Admiration for Stiller's charcoal on paper drawings at Cohn Drennan gushed ceaselessly on Saturday night, as gallery patrons traversed Dragon, wine in hands, returning time and again to the artist's raw honesty in confronting body image and self-acceptance. Part of an MFA thesis exhibition, Blair Blayre, with fellow UNT artist Michael Blair, Stiller's work will be available for viewing through May 5.
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Technically speaking, Stiller is immaculate. Her images are sophisticated, clean, and photo-realistic, celebrating the complex mechanics of human form, emancipated from the laws of physics and granted the freedom to explore space without the constraints of weighty backgrounds or busy color dynamics. Ultimately, a viewer doesn't view, so much as they are confronted by, Stiller's sharp Chiaroscuro and barefaced determination to exhibit humanity in its diverse beauty. Of her lauded work, a piece titled "Grabby Hands," found near the gallery entrance, garnered particular attention. Evoking a sense of defiance, the piece carries out Stiller's commitment to the female form, often presented in tandem, nude and clothed.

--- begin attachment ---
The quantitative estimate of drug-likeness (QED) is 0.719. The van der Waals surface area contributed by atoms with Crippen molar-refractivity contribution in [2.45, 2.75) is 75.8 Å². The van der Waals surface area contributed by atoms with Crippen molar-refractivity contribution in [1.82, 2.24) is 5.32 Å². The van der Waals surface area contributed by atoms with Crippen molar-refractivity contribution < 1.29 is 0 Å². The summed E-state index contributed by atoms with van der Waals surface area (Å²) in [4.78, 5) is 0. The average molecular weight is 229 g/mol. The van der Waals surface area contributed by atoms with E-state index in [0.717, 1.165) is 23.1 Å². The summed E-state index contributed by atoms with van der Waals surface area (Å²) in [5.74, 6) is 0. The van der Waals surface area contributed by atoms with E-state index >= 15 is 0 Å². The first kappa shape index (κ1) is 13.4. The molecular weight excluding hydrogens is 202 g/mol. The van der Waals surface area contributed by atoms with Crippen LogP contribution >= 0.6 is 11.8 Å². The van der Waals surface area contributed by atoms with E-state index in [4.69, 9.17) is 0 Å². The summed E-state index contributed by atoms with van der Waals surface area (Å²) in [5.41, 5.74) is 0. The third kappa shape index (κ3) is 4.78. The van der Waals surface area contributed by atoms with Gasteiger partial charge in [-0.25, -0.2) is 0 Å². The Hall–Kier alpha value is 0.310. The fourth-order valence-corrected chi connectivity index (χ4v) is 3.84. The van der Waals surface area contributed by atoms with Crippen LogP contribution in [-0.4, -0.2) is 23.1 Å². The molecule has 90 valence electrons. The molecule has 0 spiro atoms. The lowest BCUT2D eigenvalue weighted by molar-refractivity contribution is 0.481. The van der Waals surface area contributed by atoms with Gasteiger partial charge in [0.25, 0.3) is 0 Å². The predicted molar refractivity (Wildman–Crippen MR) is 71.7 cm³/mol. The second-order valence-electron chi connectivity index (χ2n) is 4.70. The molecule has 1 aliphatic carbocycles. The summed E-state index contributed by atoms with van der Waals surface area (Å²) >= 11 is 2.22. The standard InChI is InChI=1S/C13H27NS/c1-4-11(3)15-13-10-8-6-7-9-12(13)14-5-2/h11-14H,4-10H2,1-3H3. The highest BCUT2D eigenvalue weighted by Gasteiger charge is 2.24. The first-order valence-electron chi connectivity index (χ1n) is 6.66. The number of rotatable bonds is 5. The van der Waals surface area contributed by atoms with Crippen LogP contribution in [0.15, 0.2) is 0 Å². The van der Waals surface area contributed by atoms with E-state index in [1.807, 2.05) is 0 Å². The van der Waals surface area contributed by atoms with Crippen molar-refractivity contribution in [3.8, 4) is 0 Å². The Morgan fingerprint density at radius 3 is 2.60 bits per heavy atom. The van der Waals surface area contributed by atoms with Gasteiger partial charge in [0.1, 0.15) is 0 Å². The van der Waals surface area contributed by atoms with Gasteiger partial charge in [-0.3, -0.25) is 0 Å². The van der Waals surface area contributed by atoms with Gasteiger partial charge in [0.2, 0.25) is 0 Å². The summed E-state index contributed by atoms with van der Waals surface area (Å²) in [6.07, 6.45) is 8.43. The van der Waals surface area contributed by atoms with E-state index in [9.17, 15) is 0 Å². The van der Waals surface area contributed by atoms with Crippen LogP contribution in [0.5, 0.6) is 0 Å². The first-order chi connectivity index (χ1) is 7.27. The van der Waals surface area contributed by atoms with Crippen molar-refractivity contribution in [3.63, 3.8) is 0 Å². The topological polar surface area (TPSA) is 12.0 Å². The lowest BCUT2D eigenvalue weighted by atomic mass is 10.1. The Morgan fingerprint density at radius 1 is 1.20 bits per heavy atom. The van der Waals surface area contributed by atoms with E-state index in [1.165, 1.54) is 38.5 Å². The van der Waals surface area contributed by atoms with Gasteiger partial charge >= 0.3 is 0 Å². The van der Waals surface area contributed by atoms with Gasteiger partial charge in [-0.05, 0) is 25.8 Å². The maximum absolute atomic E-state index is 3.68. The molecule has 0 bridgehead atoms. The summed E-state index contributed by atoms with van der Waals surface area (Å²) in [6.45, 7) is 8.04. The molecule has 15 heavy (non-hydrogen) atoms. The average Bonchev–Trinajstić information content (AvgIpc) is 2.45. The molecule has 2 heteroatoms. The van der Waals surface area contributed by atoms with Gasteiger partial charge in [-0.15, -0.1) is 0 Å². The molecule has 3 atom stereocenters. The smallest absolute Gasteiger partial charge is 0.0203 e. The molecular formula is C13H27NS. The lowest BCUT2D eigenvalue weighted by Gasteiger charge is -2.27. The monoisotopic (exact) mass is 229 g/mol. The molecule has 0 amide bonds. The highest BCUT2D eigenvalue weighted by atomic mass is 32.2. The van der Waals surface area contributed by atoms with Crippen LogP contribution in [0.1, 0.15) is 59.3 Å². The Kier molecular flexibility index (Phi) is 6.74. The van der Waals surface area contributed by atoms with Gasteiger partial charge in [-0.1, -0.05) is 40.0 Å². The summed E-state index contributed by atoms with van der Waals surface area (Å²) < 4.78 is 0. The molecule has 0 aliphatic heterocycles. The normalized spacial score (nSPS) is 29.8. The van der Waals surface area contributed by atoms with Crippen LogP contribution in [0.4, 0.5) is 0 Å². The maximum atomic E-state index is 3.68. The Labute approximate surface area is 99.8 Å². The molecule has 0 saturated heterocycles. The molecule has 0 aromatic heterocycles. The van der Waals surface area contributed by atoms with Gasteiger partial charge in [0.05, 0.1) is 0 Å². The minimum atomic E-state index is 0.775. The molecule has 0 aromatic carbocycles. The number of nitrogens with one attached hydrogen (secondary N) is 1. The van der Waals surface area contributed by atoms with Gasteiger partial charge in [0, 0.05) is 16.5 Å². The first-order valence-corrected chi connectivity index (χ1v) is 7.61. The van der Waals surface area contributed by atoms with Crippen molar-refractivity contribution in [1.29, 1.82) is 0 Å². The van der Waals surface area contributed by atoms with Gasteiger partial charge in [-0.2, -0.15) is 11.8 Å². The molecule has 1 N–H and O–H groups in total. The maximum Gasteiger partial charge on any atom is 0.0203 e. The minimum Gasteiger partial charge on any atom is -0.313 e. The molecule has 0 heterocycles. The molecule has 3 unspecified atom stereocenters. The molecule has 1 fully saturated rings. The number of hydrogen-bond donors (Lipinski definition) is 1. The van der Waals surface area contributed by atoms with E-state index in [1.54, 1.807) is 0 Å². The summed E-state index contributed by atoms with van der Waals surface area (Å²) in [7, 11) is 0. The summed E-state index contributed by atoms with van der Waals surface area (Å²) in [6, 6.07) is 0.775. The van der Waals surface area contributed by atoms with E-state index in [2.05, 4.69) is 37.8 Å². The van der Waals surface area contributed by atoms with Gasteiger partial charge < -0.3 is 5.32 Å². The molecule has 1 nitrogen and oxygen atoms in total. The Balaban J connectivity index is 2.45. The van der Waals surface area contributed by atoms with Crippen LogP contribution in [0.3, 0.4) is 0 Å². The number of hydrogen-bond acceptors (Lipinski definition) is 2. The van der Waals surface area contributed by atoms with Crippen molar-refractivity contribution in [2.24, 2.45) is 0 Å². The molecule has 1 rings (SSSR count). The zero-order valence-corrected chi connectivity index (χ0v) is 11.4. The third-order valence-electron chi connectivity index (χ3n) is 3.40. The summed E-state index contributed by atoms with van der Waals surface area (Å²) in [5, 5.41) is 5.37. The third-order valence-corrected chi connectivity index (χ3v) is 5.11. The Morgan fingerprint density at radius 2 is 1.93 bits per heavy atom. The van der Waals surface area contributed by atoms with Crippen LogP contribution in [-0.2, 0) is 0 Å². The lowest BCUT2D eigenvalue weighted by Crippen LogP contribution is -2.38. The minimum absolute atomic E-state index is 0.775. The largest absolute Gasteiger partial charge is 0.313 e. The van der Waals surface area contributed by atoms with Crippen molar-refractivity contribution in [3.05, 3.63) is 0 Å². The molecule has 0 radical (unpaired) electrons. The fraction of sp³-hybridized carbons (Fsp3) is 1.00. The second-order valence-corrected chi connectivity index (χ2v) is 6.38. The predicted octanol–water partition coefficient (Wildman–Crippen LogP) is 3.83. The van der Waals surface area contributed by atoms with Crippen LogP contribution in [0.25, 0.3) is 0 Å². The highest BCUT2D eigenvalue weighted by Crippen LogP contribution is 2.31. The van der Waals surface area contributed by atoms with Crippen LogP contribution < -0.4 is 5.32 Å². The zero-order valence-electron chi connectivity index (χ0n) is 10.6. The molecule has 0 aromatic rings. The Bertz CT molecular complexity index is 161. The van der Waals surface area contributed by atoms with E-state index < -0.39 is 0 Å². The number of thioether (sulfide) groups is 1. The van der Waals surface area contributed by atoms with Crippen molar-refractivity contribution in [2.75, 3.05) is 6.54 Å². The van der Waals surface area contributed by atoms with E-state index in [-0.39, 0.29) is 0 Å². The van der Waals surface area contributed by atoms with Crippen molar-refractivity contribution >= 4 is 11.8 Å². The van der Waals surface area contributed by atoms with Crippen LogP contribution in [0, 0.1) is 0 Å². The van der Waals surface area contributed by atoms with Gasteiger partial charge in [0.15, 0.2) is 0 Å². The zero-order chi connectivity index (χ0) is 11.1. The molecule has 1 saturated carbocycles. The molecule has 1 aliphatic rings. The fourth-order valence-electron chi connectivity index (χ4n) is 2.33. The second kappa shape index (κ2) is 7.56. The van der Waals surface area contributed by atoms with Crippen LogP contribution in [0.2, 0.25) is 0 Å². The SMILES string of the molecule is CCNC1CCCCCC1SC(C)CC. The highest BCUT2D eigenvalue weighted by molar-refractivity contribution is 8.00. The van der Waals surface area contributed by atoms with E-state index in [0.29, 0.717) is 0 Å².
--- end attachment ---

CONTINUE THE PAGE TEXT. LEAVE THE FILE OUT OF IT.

Interestingly, while Stiller's work contains strong feminist themes concerning the anxiety in revealing an "imperfect" female body and the implicit tension in comparing contradistinct forms, her supporters were far from uniformly female, and her work spoke to patrons of seemingly diverse age and socioeconomic identities.
In fact, Stiller's work was heavily favored among a variety of excellent pieces from more than 20 galleries. From Oak Lawn to Continental and among the Design District's gritty warehouses and posh baubles, Blayre Stiller hit a nerve. Hers is a name to remember over the coming years.